pellation of Jacobites, a familiar sound which may startle the ear of an English reader. From the holy confessors in their prison of Constantinople, he received the powers of bishop of Edessa and apostle of the East, and the ordination of four-score thousand bishops, priests, and deacons, is derived from the same inexhaustible source. The speed of the zealous missionary was promoted by the fleetest dromedaries of a devout chief of the Arabs; the doctrine and discipline of the Jacobites were secretly established in the dominions of Justinian; and each Jacobite was compelled to violate the laws and to hate the Roman legislator. The successors of Severus, while they lurked in convents or villages, while they sheltered their proscribed heads in the caverns of hermits, or the tents of the Saracens, still asserted, as they now assert, their indefeasible right to the title, the rank, and the prerogatives of patriarch of Antioch; under the milder yoke of the infidels, they reside about a league from Merdin, in the pleasant monastery of Zapharan, which they have embellished with cells, aqueducts, and plantations. The secondary, though honourable place, is filled by the maphrian, who, in his station at Mosul itself, defies the Nestorian catholic with whom he contests the supremacy of the East. Under the patriarch and the maphrian, one hundred and fifty archbishops and bishops have been counted in the different ages of the Jacobite church; but the order of the hierarchy is relaxed or dissolved, and the greater part of their dioceses is confined to the neighbourhood of the Euphrates and the Tigris. The cities of Aleppo and Amida, which are often visited by the patriarch, contain some wealthy merchants and industrious mechanics, but the multitude derive their scanty sustenance from their daily labour: and poverty, as well as superstition, may impose their excessive fasts; five annual lents, during which, both the clergy and laity abstain not only from flesh or eggs, but even from the taste of wine, of oil, and of fish. Their present numbers are esteemed from fifty to fourr score thousand souls, the remnant of a populous church, which has gradually decreased under the oppression of twelve centuries. Yet in that long period, some strangers of merit have been converted to the Monophysite faith, and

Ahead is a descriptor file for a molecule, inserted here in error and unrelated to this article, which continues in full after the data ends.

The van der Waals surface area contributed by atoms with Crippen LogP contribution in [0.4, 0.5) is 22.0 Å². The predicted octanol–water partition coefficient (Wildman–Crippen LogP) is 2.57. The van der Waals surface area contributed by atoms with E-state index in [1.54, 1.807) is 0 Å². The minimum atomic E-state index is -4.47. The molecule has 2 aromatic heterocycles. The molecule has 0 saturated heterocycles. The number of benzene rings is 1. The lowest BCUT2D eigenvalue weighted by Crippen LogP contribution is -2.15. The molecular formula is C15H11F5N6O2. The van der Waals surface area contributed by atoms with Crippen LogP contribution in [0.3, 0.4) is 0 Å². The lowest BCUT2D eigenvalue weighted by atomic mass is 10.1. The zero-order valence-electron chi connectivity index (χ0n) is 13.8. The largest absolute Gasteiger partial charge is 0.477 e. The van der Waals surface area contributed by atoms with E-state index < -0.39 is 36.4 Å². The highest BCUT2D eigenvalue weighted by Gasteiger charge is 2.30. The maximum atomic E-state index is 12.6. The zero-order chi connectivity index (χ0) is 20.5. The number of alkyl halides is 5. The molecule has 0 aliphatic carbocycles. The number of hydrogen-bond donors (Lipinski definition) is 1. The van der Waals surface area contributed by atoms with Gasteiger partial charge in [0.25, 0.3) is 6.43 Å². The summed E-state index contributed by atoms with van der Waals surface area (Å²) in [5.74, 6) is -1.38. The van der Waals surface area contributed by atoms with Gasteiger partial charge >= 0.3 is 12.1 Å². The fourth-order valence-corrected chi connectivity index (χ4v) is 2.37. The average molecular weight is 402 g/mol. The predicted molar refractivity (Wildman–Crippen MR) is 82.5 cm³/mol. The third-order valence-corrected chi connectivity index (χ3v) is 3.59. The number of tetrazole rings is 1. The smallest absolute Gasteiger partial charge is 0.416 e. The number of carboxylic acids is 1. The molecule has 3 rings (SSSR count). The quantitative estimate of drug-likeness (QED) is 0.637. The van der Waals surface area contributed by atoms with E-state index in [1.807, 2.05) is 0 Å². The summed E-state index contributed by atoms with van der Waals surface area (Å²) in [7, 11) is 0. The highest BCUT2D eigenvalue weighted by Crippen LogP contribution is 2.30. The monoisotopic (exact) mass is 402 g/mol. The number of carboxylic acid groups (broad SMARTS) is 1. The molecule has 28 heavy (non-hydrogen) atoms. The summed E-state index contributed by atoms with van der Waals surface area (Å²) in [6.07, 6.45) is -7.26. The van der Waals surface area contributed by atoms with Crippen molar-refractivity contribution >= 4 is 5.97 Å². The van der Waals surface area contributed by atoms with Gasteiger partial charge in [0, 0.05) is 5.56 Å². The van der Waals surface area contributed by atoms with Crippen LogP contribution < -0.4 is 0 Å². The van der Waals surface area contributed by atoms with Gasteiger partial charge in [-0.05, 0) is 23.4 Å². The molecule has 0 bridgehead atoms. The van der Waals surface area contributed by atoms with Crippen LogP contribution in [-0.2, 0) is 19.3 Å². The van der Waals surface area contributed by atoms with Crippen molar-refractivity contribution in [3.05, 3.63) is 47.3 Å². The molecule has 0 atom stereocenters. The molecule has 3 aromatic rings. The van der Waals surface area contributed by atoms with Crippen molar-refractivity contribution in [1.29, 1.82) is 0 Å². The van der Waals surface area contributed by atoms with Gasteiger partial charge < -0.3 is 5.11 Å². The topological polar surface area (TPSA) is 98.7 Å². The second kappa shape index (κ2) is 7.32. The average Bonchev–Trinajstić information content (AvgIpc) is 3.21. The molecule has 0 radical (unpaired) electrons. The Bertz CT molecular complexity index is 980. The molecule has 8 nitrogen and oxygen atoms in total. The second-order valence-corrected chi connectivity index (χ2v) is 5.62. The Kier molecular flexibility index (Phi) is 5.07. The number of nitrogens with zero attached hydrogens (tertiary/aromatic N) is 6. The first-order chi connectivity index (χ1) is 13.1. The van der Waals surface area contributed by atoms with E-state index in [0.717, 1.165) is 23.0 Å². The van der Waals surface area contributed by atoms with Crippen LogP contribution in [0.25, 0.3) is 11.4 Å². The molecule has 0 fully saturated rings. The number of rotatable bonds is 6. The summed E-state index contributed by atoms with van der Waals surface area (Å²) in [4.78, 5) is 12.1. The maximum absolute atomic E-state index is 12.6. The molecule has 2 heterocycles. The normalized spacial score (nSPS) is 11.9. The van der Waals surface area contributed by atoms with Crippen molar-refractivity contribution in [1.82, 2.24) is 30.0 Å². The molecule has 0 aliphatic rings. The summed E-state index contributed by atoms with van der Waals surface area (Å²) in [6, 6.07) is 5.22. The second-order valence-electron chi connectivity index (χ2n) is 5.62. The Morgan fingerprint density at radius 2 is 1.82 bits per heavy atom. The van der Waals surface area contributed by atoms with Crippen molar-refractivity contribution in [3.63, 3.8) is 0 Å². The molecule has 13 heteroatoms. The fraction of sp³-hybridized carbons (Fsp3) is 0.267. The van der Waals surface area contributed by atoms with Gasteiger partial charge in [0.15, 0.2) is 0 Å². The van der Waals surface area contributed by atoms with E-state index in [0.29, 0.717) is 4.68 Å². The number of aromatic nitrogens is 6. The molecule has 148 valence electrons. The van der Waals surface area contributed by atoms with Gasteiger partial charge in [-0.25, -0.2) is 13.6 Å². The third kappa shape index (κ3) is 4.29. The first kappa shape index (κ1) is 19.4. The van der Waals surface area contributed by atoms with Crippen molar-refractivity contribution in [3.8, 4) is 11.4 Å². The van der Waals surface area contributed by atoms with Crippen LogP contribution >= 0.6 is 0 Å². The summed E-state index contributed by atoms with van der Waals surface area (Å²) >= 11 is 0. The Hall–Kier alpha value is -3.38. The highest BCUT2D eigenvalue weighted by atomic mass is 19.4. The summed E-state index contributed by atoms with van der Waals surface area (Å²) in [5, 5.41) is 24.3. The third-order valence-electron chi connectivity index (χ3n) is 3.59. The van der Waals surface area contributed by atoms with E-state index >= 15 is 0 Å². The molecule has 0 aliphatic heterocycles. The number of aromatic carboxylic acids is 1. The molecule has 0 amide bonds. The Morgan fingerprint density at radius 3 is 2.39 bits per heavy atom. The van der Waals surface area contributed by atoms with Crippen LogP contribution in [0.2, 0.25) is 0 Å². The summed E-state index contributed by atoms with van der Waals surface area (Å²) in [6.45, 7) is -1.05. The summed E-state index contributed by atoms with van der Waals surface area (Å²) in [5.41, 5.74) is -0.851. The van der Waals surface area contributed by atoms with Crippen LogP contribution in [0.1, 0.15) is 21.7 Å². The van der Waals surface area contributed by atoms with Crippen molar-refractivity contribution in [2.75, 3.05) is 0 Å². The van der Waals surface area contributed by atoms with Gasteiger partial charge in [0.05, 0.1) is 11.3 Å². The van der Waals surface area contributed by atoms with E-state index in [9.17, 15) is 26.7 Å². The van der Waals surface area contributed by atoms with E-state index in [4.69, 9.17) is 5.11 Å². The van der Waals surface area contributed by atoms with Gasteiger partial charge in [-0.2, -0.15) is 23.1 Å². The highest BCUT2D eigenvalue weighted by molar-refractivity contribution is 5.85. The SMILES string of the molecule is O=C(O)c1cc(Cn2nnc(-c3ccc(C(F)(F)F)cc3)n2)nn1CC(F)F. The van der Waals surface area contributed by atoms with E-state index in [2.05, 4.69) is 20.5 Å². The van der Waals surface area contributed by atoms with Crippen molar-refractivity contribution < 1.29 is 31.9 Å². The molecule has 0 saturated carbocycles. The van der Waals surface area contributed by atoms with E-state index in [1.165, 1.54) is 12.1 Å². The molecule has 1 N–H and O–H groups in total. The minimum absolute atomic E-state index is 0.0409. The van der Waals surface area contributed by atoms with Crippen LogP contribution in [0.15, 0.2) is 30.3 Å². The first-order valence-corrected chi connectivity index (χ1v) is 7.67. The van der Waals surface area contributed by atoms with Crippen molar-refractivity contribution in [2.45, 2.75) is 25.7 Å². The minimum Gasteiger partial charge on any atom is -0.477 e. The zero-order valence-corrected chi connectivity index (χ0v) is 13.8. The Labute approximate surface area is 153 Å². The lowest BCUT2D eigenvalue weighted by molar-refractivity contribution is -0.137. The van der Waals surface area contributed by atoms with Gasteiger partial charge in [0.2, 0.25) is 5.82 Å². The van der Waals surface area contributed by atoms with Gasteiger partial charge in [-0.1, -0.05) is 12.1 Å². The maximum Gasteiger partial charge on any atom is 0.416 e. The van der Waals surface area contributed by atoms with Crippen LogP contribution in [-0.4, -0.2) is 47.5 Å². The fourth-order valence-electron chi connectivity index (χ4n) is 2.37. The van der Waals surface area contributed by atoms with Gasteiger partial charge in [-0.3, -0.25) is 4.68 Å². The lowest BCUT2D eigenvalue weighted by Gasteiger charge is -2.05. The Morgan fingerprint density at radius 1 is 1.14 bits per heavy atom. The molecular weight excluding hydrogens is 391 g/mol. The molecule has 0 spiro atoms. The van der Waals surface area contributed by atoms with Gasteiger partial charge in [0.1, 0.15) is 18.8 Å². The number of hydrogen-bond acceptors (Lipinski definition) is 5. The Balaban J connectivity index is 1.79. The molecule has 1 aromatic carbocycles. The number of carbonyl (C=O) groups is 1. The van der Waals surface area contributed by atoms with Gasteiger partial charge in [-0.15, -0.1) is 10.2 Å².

known to the Greeks. The Jacobites themselves had rather deduce their name and pedigree from St. James the apostle.